The Persuasive Tech Lab looks at how mobile phones can be platforms for persuasion. In particular we are interested in how mobile devices can be used to improve the health of everyday people. We focus on what is really working to change people’s health behaviors, right now.
Since 2007 we have been bringing together academics, government agencies, mobile vendors, and other private sector health organizations at conferences and workshops to share insights, resources, and best practices.
Mobile Persuasion was the beginning
Early in 2007 our lab organized the first Mobile Persuasion conference. We sold out the event. We then put together a book entitled Mobile Persuasion: 20 Perspectives on the Future of Behavior Change. This book has short, insightful chapters from over 20 authors.
Texting 4 Health came next
Extending our work on mobile persuasion, the lab also created and hosted an event with sponsorship from the Centers for Disease Control and Prevention, called “Texting 4 Health” in 2008. This was the first-ever conference about using SMS to promote health behavior. Again, we created an edited volume:Texting 4 Health: A Simple, Powerful Way to Change Lives. This book brings together the best ideas about texting and health in 15 easy-to-read chapters.
Mobile Health 2010 emphasized changing health behaviors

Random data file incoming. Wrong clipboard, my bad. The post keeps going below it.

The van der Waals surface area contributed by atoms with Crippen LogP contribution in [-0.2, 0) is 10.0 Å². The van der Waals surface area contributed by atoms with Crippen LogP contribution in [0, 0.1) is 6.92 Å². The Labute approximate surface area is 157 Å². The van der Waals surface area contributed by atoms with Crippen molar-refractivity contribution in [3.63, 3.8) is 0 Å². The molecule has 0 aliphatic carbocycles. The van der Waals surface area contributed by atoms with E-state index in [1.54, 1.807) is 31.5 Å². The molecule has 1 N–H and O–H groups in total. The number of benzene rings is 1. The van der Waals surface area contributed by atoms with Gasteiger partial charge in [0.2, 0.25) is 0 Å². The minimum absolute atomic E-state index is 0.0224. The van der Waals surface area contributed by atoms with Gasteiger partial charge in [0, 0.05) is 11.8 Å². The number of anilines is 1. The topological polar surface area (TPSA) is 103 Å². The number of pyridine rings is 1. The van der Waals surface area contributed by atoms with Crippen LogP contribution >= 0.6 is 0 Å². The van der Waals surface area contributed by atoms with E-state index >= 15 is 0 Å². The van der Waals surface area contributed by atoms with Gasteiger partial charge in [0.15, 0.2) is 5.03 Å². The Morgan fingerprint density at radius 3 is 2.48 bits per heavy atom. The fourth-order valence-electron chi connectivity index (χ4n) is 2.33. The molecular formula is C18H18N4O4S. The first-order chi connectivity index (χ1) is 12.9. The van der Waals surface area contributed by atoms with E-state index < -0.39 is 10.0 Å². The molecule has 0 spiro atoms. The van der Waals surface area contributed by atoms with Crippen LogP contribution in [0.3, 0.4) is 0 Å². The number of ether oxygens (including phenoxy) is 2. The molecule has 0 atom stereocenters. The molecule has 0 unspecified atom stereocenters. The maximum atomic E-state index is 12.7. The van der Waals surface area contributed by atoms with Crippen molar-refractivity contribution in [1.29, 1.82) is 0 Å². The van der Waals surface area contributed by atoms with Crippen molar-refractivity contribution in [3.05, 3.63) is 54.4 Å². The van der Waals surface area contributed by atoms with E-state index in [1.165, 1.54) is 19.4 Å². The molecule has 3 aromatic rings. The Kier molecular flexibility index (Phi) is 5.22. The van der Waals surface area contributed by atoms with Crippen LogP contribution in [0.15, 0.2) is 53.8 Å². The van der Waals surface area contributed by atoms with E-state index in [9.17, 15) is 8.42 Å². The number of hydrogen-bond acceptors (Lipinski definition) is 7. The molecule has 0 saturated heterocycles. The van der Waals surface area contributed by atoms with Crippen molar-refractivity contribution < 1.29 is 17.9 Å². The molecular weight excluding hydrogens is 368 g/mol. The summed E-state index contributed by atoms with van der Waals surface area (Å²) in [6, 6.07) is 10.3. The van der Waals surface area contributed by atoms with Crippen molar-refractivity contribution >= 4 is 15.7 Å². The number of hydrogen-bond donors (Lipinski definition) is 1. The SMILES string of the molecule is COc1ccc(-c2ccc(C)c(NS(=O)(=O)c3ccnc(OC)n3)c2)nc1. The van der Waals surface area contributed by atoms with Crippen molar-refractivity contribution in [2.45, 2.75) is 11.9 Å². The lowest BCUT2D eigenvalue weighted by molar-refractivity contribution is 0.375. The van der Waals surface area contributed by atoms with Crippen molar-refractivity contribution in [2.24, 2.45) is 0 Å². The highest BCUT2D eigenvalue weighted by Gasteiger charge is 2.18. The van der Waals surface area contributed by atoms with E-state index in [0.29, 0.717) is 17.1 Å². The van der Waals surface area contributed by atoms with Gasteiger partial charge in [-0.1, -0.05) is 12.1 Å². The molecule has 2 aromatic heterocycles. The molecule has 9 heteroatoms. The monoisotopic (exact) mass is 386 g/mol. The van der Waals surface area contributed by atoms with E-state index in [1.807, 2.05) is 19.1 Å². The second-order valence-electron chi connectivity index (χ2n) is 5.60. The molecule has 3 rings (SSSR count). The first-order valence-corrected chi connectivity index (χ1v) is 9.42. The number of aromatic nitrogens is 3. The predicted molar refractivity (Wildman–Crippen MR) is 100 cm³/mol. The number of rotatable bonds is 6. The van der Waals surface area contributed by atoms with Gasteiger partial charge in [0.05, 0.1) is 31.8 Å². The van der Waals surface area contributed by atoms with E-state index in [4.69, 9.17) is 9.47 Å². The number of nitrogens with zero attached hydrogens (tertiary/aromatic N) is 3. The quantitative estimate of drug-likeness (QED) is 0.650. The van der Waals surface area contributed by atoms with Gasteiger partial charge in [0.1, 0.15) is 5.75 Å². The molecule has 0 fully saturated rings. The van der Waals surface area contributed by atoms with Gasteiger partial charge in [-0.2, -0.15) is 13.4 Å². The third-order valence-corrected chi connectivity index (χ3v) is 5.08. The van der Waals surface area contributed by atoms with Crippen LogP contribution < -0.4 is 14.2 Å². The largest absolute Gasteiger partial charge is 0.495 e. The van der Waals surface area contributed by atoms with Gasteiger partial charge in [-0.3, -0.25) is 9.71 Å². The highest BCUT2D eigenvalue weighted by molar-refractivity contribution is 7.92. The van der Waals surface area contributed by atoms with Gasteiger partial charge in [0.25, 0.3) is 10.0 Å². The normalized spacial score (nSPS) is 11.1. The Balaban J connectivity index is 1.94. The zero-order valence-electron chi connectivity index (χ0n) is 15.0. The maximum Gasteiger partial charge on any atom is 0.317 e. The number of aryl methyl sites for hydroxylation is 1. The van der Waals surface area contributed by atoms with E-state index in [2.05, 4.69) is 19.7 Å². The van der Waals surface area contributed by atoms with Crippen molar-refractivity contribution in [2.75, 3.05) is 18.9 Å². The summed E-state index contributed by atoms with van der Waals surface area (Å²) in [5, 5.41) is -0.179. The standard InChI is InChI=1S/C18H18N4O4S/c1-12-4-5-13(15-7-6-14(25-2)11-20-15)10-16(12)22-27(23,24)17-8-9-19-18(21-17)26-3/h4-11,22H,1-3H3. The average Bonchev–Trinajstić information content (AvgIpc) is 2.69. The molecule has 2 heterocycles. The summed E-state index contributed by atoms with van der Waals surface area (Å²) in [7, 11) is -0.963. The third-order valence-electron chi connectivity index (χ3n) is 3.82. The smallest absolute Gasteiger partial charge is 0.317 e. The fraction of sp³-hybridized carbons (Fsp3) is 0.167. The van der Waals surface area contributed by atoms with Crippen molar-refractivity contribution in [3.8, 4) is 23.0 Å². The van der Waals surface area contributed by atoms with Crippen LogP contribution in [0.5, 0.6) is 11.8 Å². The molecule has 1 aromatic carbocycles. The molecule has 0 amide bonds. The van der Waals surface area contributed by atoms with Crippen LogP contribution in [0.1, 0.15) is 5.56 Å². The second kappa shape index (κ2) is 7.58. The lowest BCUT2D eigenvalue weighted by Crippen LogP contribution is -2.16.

In 2010, we put on Mobile Health 2010: Using Mobile Technology to Change Health Behaviors with our co-hosts, Centers for Disease Control and AIDS.gov. Our intent was to feature the best insights into using mobile technology to improve health behavior. You can view presentations from the first day and the second day.
Mobile Health 2011 was about what really works
In 2011, the Persuasive Tech Lab and CDC hostedMobile Health 2011: What Really Works at Stanford University. With this event we brought together 400 people from grass roots and national health organizations, academics and mobile vendors for insights and sharing best practices.
Mobile Health 2012 — Let’s take baby steps for big change
In May 2012, the Persuasive Tech Lab hosted Mobile Health 2012: Baby Steps for Big Change. We took a slightly different angle in 2012. Why? Because this method — rapid baby steps — leads to success in three areas: behavior change, collaborations, and experience design. We realized that “baby steps” is an odd focus for an entire event. But we thought it was absolutely the right focus for 2012. The chronic problems in behavior change, collaborations, and product development have a common solution for innovators in Mobile health — and that solution is baby steps.
Mobile Health Project Team
The following people have contributed their time and energy to this project.
- BJ Fogg
- Dave Miller
- Jordy Mont-Reynaud
- Tanna Drapkin
- Stephanie Habif
- Kara Chanasyk
- Kendra Markle
- Dean Eckles
- Adam Tolnay